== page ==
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When the plans were complete, the materials for the frame were purchased and the actual job of putting the frame together began.  A pair of 4 inch diameter 16 gauge tubes were laid down for the side members of the backbone.  The members were placed 22 inches apart at the rear, with the front ends 3 inches closer, forming a slightly tapered rectangle.  The front and center crossmembers of 3 inch by 16 gauge seamless tubing were welded in place after being located and modified, per the drawings.  A piece of the side tubing was sectioned on the bias to form a rear crossmember that would kick up over the rear drive.  Nothing more was done on the frame until the body, a Dick Jones SR100 fibreglass shell, arrived and measurements were taken of the shell’s bulkheads and lower openings.  A frame was then built from 1 1/4 inch by 16 gauge square material to carry the shell, as well as the steering, shocks, hydraulic cylinders and lines.

The Withey-designed front suspension, consisting of a straight two-inch tube suspended on a 9 leaf transverse spring, was shackled to a pillar fabricated from steel plate and welded to the center of the front crossmember.  The design had been successfully worked out on a midget racer built by Orville some years before.  Like so many of the good designs in racing, this layout was simple, yet light and strong.

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For lightness and, at the same time, strength, a set of Ford Model A rear axle housings were to be used for the rear axle and the Halibrand quick-change center section.  These were shortened 3 1/2 inches per side.  The modified axles and housings were mounted on a pair of longitudinal torsion bars.  The rear radius rods could not be attached to the torque tube, since the latter was to be drastically shortened to accomodate the 98.5 inch wheelbase.  Full floating anchors were made up and welded to the main frame.

A ’55 Chevy Saginaw steering box was fixed to the body support frame on the right hand side of the chassis.  The idea was to place the weight of the driver on the inside of most turns encountered in road events.  A hand-made pitman arm reduced the steering to 2 turns from lock to lock.  The steering drag link and cross tube were made from 1 1/16 inch O.D. x 5/32 inch Shelby.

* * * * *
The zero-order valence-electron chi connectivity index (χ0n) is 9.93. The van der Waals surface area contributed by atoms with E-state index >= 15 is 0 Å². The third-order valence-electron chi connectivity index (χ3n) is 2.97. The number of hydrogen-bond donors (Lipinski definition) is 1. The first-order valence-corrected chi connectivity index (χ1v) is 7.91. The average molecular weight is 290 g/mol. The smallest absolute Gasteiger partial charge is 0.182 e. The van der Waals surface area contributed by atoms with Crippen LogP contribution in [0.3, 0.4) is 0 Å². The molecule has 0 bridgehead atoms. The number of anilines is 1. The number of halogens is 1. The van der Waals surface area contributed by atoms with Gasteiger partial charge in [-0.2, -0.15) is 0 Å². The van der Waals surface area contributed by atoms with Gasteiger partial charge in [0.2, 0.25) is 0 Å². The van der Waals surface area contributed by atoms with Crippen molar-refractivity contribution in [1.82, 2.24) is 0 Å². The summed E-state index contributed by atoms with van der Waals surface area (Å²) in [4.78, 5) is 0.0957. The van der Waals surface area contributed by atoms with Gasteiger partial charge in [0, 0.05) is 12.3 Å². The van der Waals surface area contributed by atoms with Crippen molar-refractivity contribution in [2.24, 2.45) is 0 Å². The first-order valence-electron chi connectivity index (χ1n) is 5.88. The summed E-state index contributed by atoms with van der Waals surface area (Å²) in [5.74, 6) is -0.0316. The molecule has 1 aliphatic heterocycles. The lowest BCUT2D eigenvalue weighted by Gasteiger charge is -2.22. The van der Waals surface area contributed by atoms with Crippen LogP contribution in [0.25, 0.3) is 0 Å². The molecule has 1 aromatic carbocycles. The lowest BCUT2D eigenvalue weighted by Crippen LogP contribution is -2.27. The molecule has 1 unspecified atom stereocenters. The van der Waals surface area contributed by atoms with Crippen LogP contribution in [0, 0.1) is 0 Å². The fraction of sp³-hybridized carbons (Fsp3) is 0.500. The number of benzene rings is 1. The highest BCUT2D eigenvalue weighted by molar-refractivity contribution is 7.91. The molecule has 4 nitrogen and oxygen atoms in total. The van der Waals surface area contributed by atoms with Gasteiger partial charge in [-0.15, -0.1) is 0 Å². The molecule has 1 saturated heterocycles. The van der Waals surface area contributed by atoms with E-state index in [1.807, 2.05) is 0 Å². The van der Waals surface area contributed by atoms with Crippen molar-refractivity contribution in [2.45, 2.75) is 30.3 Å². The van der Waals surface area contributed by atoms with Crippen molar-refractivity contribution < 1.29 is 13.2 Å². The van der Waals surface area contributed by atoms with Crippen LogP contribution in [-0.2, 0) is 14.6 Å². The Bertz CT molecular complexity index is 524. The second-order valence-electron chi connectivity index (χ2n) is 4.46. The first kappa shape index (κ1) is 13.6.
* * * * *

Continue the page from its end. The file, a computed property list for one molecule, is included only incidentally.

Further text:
Larry found a good set of Dayton Centerlock wheels in the shop of an old-time race-car owner.  These were sent to Pico in Los Angeles where they were restrung to modern 15 inch rims.  While waiting for their return, the boys mounted a set of Bendix 11 x 2 1/4 inch juice binders to the front axle and a new set of 12 x 1 3/4 inch Ford brakes to the rear end.  A set of 3/4 ton GMC truck spindles were machined to fit the front axles and Bendix back plates.

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Work progressed on the chassis to the point where the mill was due to be dropped in for a trial fitting of the mounts.  Before installing the engine Larry pulled the thing apart and sent the crank assembly, a set of J.E. domed pistons, and the necessary rings and bearings out to be statically and dynamically balanced.  Since the block was to remain stock, it was laid aside pending the return of these parts, and extensive rework of the cylinder heads was begun.